The Champagne Life Exhibition at the Saatchi Gallery, London
13th January – 9th March
Staging its first all-female show and coinciding with their 30th Anniversary is the Saatchi Gallery, London’s latest exhibition Champagne Life. There is a belligerent issue around the notion of all-female shows despite positive efforts in the art world to redress the gender balance in our society. Arguably, this deliberate labelling of 'all-female' could be perceived as tokenistic, but I put it down to the fact that female insurgence is trending. Remember the HeforShe campaign, ‘tampon tax’ outrage or that ‘equal pay’ debate? Feminism is selling - selling newspapers, selling products and now, selling artwork. It's inevitable that once something becomes desirable it becomes dictated by commerce - it’s the institutionalisation of dissent. It’s hardly a revelation then that advertising royalty Charles Saatchi is behind such an exhibition.
The show brings us face-to-face with the artists that Saatchi currently favours, commencing with the works of Julia Watchel. Emphasising the prominence of celebrity culture through her neo-pop paintings, Watchel's work is underwhelming at first look. The exhibition title is drawn from one of her paintings Champagne Life, which is supposedly suggestive of the affluence of the art world. Unconvincingly, her chosen subjects are Kim Kardashian and Kanye West. They may be con-artists of celebrity culture but they aren’t the pinnacles of the art world. Perhaps that’s yet to come.
Gallery three inhabits the Saudi artist Maha Malluh’s Instagram-friendly piece Food for Thought – Al-Muallaqat. Occupying an entire wall with hundreds of distressed pots it’s a repetitive composition that Saatchi favours (if you recall the Ants installation, Casa Tomada by Rafael Gomezbarros in the gallery’s preceding show). If the piece were a representation of female labour it would have resonated more with me. In its place was a potty description of objects traversing through countries and cultures.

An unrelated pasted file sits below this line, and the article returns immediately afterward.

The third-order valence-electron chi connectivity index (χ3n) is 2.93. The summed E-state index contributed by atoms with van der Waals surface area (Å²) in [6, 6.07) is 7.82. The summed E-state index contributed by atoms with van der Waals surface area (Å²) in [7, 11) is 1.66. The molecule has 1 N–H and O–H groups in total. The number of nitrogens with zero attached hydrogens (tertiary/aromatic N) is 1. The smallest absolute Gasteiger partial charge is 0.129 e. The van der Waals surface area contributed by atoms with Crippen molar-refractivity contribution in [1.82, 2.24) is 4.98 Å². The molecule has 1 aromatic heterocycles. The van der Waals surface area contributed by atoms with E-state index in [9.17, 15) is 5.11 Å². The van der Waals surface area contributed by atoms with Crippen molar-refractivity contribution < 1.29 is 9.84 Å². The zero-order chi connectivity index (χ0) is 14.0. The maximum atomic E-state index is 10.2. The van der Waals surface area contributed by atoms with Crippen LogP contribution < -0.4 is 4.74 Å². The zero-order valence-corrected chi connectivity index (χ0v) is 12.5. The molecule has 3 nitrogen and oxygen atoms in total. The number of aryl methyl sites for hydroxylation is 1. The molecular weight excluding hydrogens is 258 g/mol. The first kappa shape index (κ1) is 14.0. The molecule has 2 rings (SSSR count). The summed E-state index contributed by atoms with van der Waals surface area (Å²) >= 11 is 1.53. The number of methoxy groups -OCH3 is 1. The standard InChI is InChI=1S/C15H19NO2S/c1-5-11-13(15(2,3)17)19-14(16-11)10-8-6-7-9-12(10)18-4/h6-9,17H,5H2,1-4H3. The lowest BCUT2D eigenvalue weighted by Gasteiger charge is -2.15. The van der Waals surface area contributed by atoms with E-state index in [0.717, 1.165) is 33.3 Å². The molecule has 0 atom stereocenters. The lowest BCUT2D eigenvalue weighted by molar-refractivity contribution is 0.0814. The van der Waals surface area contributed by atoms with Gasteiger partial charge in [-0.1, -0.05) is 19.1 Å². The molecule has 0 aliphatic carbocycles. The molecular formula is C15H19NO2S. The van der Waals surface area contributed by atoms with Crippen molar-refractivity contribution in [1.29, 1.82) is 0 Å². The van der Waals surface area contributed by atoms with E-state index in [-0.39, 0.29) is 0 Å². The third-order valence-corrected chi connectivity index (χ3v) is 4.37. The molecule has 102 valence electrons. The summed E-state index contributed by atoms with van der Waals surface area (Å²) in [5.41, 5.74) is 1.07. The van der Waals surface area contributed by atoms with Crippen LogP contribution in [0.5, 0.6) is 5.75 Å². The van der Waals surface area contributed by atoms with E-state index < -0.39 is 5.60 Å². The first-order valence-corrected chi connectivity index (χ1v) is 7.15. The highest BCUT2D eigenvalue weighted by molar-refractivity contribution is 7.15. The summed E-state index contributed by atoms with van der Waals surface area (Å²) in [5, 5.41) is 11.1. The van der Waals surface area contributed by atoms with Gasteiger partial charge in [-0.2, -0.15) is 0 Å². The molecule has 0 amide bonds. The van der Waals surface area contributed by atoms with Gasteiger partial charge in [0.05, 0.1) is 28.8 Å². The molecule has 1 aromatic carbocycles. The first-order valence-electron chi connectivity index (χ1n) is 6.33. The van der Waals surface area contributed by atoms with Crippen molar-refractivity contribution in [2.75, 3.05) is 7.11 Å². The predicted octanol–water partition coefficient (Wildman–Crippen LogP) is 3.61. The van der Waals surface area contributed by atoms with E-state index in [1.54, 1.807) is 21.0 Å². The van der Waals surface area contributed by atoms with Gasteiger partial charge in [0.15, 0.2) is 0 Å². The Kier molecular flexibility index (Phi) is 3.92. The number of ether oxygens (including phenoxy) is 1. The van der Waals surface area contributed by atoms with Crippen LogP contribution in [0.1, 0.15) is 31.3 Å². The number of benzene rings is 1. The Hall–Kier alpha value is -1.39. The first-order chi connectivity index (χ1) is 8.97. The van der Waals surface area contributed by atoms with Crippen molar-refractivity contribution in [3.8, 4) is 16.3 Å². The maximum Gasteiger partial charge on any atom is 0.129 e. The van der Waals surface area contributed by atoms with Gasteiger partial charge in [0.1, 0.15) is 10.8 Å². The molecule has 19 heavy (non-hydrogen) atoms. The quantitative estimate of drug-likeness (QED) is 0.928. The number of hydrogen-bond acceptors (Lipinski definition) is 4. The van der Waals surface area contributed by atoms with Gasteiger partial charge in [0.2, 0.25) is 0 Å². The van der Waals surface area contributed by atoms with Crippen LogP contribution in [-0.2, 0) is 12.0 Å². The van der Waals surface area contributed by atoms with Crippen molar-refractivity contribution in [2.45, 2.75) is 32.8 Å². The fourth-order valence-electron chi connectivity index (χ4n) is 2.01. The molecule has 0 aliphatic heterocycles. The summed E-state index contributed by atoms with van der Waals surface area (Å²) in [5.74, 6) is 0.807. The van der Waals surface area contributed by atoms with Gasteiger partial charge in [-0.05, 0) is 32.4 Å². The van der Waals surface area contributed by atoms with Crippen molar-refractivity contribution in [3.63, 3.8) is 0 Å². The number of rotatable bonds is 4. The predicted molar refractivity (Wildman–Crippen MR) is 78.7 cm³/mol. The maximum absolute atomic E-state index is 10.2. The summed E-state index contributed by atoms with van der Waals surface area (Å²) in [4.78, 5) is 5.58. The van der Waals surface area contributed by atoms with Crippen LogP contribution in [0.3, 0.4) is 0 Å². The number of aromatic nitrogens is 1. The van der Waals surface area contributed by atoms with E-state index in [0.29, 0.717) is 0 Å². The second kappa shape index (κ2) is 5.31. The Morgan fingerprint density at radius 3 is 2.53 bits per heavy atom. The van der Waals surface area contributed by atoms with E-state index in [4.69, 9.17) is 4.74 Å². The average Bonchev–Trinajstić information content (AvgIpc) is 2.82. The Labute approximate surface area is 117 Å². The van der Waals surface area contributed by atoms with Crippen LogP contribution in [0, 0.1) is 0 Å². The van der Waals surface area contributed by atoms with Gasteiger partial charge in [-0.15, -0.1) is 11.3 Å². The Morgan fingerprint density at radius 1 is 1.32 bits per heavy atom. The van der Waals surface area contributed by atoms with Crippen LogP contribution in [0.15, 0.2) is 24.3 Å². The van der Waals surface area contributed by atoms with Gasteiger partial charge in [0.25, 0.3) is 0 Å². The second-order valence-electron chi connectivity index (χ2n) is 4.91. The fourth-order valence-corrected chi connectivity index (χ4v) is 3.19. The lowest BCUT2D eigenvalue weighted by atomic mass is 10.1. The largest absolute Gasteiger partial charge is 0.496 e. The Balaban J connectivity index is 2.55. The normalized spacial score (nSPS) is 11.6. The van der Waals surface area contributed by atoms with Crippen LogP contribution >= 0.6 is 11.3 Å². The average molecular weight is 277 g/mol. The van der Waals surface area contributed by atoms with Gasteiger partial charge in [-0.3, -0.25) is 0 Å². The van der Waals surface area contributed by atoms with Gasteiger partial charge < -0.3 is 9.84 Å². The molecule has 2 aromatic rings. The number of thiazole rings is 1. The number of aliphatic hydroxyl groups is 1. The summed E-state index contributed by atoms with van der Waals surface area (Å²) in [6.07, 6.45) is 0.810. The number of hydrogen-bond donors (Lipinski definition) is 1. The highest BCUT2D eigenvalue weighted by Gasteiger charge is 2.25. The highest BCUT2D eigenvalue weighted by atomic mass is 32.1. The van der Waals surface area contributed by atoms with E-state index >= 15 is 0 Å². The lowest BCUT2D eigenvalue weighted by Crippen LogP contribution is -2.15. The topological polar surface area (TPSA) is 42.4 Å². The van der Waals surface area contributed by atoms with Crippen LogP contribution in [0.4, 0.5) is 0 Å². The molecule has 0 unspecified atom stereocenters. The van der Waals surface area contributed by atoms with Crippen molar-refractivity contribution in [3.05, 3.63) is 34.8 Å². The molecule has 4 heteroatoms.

There are highpoints with artists like Virgile Ittah’s life-size mixed waxed figures Échoue au Seuil de la Raison meaning ‘fails the threshold of reason,’ which are equally macabre and eerie. This piece is one of the artist’s earlier works where the focus is on the fragility and transience of human flesh. The guide writes that they are ‘trapped in interstitial zone of being, a limbo between life and death’ and the work embodies this entirely with the figures’ state of unrest.
Sharing the room are three large-scale works from better-known Serbian painter, Jelena Bulajic who was shortlisted for the BP portrait award in 2014. Depicting timeworn ladies, Bulajic’s portraits demonstrate electrifying realism, drawing the viewers’ attention to the folds and creases that accumulate through decades of life. To her oils, Bulajic adds limestone, marble dust and even ground granite, which are fitting materials for their monumental quality.
Curatorially, the exhibition lacks structure and thought, with the only artists working in a similar vein being Bulajic and Seung Ah Paik. Paik’s autolandscapes made of pigment, charcoal and rabbit skin glue are a unique illustration of physical anthropology as she sees ‘every wrinkle, scar, callus, dead skin, and lump of cellulite as a reflection of our history and personality.’ With contouring lines similar to those on an orienteering map I gladly lost my bearings following their journey across the canvas.
Certain sculptural works were also well made like Stephanie Quayle’s work reminiscent of a toned down Nicola Hicks, with her Two Cows, 2013 reflecting upon our relationship with livestock. Alice Anderson’s bobbin made of wood and copper thread, Bound, 2011 and 181 kilometres creates an entertaining dwarfism sensation, and attracted droves of visitors. Sohelia Sokhanvari’s taxidermy horse on a Jesmonite blob Moje Sabz, 2011 was compelling but how it was linked with a ‘fraudulent election result’ was as confounding as an all-female exhibition titled Champagne Life, as if that is what contemporary women lust after.
Written by the London-based curator and art journalist Eloise Showering.